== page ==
In a landmark ruling, the Pennsylvania Supreme Court has held that Fourth Amendment protections extend to home inspections conducted by child welfare agencies investigating anonymous hotline calls, and that child welfare agencies may not search family homes without first demonstrating probable cause under the law. This case has broad-ranging racial justice implications for Black and brown families facing extraordinary levels of child welfare surveillance, in a nation where 53% of Black children will experience a DHS investigation in their lifetime, and in a Commonwealth where Black children are overrepresented and face worse outcomes at every level of child welfare involvement. The Court has affirmed that anonymous, unverified allegations that are not supported by competent evidence cannot justify forced entry into family homes.
In this matter, a mother who was protesting in front of the Philadelphia Housing Authority was the subject of an anonymous call to the Philadelphia Department of Human Services (DHS) alleging that she was homeless and that it was “unknown” whether she fed her child during this single eight-hour period while she was protesting. Although the agency failed to find evidence to corroborate these allegations, it sought to enter the mother’s home to further its investigation. The mother refused, and the trial court issued an order directing the mother to allow DHS to investigate her home. The mother appealed, and the Superior Court affirmed the trial court’s order, holding that an agency may search a parent’s home whenever it can show “a fair probability that a child is in need of services.” The mother appealed to the Pennsylvania Supreme Court, which agreed to review the matter.
Supreme Court Ruling
The Pennsylvania Supreme Court rejected the lower court’s “fair probability” analysis, holding that “nothing short of probable cause, guided by the traditional principles that govern its federal and state constitutional limitations, will suffice when a trial court makes a determination as to whether or not to authorize a home visit.” The Court rejected arguments that a lower evidentiary threshold is permissible in child welfare cases, explicitly holding that there is no “social worker” exception to the Fourth Amendment’s protection against unreasonable searches and seizures, and affirming that “the Fourth Amendment applies equally whether the government official is a police officer conducting a criminal investigation or a caseworker conducting a civil child welfare investigation.”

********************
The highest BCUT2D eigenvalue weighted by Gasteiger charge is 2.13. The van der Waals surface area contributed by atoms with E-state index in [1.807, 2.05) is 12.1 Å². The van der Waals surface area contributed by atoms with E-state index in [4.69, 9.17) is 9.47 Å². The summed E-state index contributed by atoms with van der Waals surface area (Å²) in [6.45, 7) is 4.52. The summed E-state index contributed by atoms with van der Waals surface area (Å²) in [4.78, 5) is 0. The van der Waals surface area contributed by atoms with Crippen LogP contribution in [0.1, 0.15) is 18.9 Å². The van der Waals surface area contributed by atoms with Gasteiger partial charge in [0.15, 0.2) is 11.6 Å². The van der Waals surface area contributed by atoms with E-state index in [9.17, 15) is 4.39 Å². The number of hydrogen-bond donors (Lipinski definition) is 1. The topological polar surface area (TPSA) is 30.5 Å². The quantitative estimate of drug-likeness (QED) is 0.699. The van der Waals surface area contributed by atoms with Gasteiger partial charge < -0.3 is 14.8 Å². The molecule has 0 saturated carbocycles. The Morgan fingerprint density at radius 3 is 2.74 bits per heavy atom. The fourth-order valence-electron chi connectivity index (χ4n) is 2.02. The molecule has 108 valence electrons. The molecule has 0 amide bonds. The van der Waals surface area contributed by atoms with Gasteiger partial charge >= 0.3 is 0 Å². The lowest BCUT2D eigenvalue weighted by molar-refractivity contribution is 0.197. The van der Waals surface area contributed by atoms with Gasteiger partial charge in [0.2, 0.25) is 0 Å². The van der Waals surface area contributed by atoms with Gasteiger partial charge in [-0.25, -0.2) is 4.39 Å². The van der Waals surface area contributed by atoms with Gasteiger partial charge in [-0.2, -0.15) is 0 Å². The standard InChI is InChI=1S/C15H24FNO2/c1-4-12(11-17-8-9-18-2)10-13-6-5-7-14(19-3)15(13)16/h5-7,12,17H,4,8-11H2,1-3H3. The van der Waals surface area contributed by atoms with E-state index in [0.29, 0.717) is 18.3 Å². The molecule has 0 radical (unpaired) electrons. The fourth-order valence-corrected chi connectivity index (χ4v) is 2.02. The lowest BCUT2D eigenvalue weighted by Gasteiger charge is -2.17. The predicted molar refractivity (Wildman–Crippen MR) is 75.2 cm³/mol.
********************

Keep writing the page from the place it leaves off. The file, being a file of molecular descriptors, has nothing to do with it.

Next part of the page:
The Court also held that in this particular matter, DHS failed to meet a probable cause evidentiary threshold, noting that the allegation of homelessness was moot, because DHS had identified the family’s home for its inspection request, and also that the allegation that one child had not eaten for one portion of the day was lacking in corroboration. The Court found that the Superior Court had erred in finding that a “nexus” existed between the allegations against the family and any information that could be gleaned from a home inspection. It also assailed the lower court for relying on stale allegations from years ago pertaining to the family, and for failing to address the credibility and reliability of the underlying allegations in affirming the home inspection. Finally, the Court emphasized that in proceedings to compel home inspections, parents are entitled to due process, namely notice and an opportunity to be heard, finding that parents were deprived of due process when DHS presented evidence contrary to its own petition at trial.
Community Legal Services, led by staff attorney Caroline Buck, joined the ACLU of Pennsylvania in an amicus brief in support of this result. The brief argued that:
- The Fourth Amendment protection for privacy in the home may not be breached by a standard as broad and vague as a possibility that a child may be “in need of services.”
- Anonymous allegations of child neglect in a public place do not justify an intrusion into a parent’s home.
- Robust Fourth Amendment protections are necessary to prevent racial injustice, which is rife in the child welfare system, where Black families and families of color are disproportionately represented at every stage of child welfare intervention, and also experience disparate outcomes.
Majority Opinion (Donohue, joined by Baer, Saylor, and Wecht)
Concurring and Dissenting Opinion (Dougherty and Todd)
Dissenting Opinion (Mundy)